Friday, October 4, 2019



  1. What is “Intentionality” properly?

 

 

 

Image result for husserl

This is connected to the section of Husserl with which Heidegger took great interest, where the description of a sentence is given. Something along the lines of what follows is in question. The sentence says, for instance, the bird flies. But, then, it says, look there, at the opening of the wings. Look at how the air flows beneath the wings. The bird soars. There! There! He reaches the heavens! And so on. 


So far as the sentence, which speaks, is the source of the great thing, of reason, it is of interest. But, but that way, we follow the path recommended of old. We start with what we know, and go towards what is more unclear. 
 

What matters in Intention is this: It is said in the world (Speech happens in the world). Thus, what matters is, it is not a question of language understood as a matter of significance or semantics. Language is a matter of an event in the world. Language is like the animal’s call. It simply moves the things there. What “things?” Even when we speak of animals, we already run with something that is told to us. Told to us by language. In this sense, one must consider that language is primary. Why? Because it is not something inside, that tells about something “physical.” It is already the sound that draws all things into possibility. It is already something out there. 

 

Intentionality, though, only poses for us a question. It says, noise is out there, the animal signal is out there. It is no mere talking to ourselves in the head.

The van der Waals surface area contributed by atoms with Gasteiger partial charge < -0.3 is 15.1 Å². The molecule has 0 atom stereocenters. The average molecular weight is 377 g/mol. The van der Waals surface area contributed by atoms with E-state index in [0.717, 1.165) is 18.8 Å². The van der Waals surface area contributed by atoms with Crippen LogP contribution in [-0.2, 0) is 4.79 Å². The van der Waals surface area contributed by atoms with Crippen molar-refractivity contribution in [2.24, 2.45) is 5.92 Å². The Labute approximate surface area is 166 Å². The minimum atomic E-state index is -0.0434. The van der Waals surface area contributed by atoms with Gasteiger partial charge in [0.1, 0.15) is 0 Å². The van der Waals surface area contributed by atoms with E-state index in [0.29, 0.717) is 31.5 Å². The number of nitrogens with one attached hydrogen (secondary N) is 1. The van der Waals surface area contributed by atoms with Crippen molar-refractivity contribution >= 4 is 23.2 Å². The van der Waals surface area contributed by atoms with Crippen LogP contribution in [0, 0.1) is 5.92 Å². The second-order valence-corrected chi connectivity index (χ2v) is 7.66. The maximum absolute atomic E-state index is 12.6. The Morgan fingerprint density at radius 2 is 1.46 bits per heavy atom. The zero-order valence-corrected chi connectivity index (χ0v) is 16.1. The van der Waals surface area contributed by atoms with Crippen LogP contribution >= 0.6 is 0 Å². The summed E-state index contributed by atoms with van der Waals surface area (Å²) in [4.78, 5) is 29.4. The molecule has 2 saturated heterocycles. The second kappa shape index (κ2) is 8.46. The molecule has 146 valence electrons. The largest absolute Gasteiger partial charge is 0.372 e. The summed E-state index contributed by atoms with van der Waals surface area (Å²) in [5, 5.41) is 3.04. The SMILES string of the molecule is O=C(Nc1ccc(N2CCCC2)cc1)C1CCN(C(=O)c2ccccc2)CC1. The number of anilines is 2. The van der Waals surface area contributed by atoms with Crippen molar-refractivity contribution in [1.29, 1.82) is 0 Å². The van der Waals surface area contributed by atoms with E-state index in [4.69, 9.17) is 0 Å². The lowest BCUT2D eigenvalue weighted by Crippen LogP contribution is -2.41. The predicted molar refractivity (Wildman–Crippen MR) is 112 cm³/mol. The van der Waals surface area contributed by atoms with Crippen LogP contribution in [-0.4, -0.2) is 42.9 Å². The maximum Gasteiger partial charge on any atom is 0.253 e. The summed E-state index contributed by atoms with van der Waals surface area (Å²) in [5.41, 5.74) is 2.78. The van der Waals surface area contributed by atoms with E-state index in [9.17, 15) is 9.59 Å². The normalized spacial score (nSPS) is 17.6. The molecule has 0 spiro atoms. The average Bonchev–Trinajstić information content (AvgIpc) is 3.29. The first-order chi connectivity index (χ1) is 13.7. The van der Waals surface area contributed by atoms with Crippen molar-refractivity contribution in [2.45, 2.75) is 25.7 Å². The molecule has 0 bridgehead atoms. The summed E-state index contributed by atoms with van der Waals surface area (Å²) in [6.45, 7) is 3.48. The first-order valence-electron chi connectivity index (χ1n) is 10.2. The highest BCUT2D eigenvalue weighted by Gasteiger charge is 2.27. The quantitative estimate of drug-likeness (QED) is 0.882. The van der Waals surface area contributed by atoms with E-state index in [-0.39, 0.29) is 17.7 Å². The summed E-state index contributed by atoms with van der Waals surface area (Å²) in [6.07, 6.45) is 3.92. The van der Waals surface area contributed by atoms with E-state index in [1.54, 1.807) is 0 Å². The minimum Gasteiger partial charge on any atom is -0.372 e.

Everything, then, hangs on this, in the way Language speaks, can it bring us to something more than mere talk? Here everything hangs on entering language. Otherwise, after all, language would remain only mere “talk.” 


Our first attempt should be this: To bring Cassirer and Husserl. For Cassirer is where language has been grasped most solidly out of the primordial, or, better, from what pushes back to the primordial. Husserl, however, sees something more simple. Speech is phenomena. 

 

Intentionality is prior to “nature.”
Speech as language is prior to “nature.”

The first hint is this: Nature is what comes forth of itself. It poses a contrast to what holds still in metaphysic. What is "prior" is still floating prior to the question of Augustine, to the observation of Augustine!

In all such thinking the question whether the thing is even intelligible comes in. As in the question about the Kantian “noumenal.” Is the noumenal even intelligible? Is it intelligible to speak of something that is not even a possibility? Namely, the event. If the event were only a possibility, it would be a development out of what is already gripping us. 

Why does time remain only thinkable in a direction if time itself is nowhere given? Time is no more clearly given than is this “noumenal” which is not even thinkable, not even intelligible. [One must object, but isn't time thinkable and intelligible, and so to the possibility of what is thought in the thinking of "event?"] The very intelligibility of the intelligible comes into question. Everyone knows so many things that they don’t know. That is how it looks. A notion already noticed, of course, by Augustine. Totalized by Kant with his Categorical Imperative because he assumes all acts, everything caused by human choice, can be raised to clarity in principles. One acts, but doesn't raise it to consciousness. But, it would come into the regions of metaphysics if one did. You merely think, but you don’t yet think “onticly.” 

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